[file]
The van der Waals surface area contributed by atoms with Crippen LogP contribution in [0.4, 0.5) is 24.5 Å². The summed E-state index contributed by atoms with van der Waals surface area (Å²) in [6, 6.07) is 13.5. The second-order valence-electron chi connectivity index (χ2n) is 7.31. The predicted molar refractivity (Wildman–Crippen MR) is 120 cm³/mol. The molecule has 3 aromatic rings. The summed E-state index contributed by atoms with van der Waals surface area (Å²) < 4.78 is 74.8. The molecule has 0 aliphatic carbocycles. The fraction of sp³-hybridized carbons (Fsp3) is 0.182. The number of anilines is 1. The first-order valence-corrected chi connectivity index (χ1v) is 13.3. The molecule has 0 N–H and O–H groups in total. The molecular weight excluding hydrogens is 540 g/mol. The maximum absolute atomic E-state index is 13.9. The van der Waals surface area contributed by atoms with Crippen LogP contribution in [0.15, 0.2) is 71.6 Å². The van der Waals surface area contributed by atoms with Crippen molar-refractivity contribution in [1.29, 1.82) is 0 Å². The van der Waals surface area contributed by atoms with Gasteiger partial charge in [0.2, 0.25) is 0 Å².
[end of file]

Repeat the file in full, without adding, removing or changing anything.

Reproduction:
The van der Waals surface area contributed by atoms with Crippen LogP contribution in [0.4, 0.5) is 24.5 Å². The summed E-state index contributed by atoms with van der Waals surface area (Å²) in [6, 6.07) is 13.5. The second-order valence-electron chi connectivity index (χ2n) is 7.31. The predicted molar refractivity (Wildman–Crippen MR) is 120 cm³/mol. The molecule has 3 aromatic rings. The summed E-state index contributed by atoms with van der Waals surface area (Å²) < 4.78 is 74.8. The molecule has 0 aliphatic carbocycles. The fraction of sp³-hybridized carbons (Fsp3) is 0.182. The number of anilines is 1. The first-order valence-corrected chi connectivity index (χ1v) is 13.3. The molecule has 0 N–H and O–H groups in total. The molecular weight excluding hydrogens is 540 g/mol. The maximum absolute atomic E-state index is 13.9. The van der Waals surface area contributed by atoms with Crippen LogP contribution in [0.15, 0.2) is 71.6 Å². The van der Waals surface area contributed by atoms with Crippen molar-refractivity contribution in [1.29, 1.82) is 0 Å². The van der Waals surface area contributed by atoms with Gasteiger partial charge in [0.2, 0.25) is 0 Å².